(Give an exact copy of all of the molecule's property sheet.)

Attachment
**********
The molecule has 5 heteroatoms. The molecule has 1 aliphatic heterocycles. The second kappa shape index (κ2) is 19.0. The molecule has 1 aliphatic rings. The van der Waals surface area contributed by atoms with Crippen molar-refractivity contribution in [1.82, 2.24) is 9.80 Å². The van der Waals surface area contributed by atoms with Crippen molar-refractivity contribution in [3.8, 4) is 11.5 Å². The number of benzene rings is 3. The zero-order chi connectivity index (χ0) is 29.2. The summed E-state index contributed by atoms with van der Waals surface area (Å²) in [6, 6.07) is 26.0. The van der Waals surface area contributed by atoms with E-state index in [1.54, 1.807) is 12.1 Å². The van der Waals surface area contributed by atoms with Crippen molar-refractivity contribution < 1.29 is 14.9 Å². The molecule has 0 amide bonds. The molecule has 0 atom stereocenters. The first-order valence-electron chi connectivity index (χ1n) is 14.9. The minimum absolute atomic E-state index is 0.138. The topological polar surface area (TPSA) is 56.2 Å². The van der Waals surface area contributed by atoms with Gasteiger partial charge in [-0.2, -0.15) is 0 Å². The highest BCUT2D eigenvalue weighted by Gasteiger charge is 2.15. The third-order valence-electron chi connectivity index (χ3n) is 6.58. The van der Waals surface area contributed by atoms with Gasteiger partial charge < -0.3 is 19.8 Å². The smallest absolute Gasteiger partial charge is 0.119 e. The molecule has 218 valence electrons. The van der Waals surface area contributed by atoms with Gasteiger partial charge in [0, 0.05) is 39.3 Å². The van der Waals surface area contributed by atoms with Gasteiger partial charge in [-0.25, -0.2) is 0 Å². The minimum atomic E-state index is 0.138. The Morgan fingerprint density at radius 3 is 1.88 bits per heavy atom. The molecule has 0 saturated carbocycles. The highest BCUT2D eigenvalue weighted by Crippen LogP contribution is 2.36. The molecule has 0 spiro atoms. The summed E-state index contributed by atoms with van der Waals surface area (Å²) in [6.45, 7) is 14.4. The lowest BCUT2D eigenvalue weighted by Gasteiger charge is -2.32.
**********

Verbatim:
The molecule has 5 heteroatoms. The molecule has 1 aliphatic heterocycles. The second kappa shape index (κ2) is 19.0. The molecule has 1 aliphatic rings. The van der Waals surface area contributed by atoms with Crippen molar-refractivity contribution in [1.82, 2.24) is 9.80 Å². The van der Waals surface area contributed by atoms with Crippen molar-refractivity contribution in [3.8, 4) is 11.5 Å². The number of benzene rings is 3. The zero-order chi connectivity index (χ0) is 29.2. The summed E-state index contributed by atoms with van der Waals surface area (Å²) in [6, 6.07) is 26.0. The van der Waals surface area contributed by atoms with E-state index in [1.54, 1.807) is 12.1 Å². The van der Waals surface area contributed by atoms with Crippen molar-refractivity contribution < 1.29 is 14.9 Å². The molecule has 0 amide bonds. The molecule has 0 atom stereocenters. The first-order valence-electron chi connectivity index (χ1n) is 14.9. The minimum absolute atomic E-state index is 0.138. The topological polar surface area (TPSA) is 56.2 Å². The van der Waals surface area contributed by atoms with Gasteiger partial charge in [-0.2, -0.15) is 0 Å². The highest BCUT2D eigenvalue weighted by Gasteiger charge is 2.15. The third-order valence-electron chi connectivity index (χ3n) is 6.58. The van der Waals surface area contributed by atoms with Gasteiger partial charge < -0.3 is 19.8 Å². The smallest absolute Gasteiger partial charge is 0.119 e. The molecule has 218 valence electrons. The van der Waals surface area contributed by atoms with Gasteiger partial charge in [0, 0.05) is 39.3 Å². The van der Waals surface area contributed by atoms with Gasteiger partial charge in [-0.25, -0.2) is 0 Å². The minimum atomic E-state index is 0.138. The Morgan fingerprint density at radius 3 is 1.88 bits per heavy atom. The molecule has 0 saturated carbocycles. The highest BCUT2D eigenvalue weighted by Crippen LogP contribution is 2.36. The molecule has 0 spiro atoms. The summed E-state index contributed by atoms with van der Waals surface area (Å²) in [6.45, 7) is 14.4. The lowest BCUT2D eigenvalue weighted by Gasteiger charge is -2.32.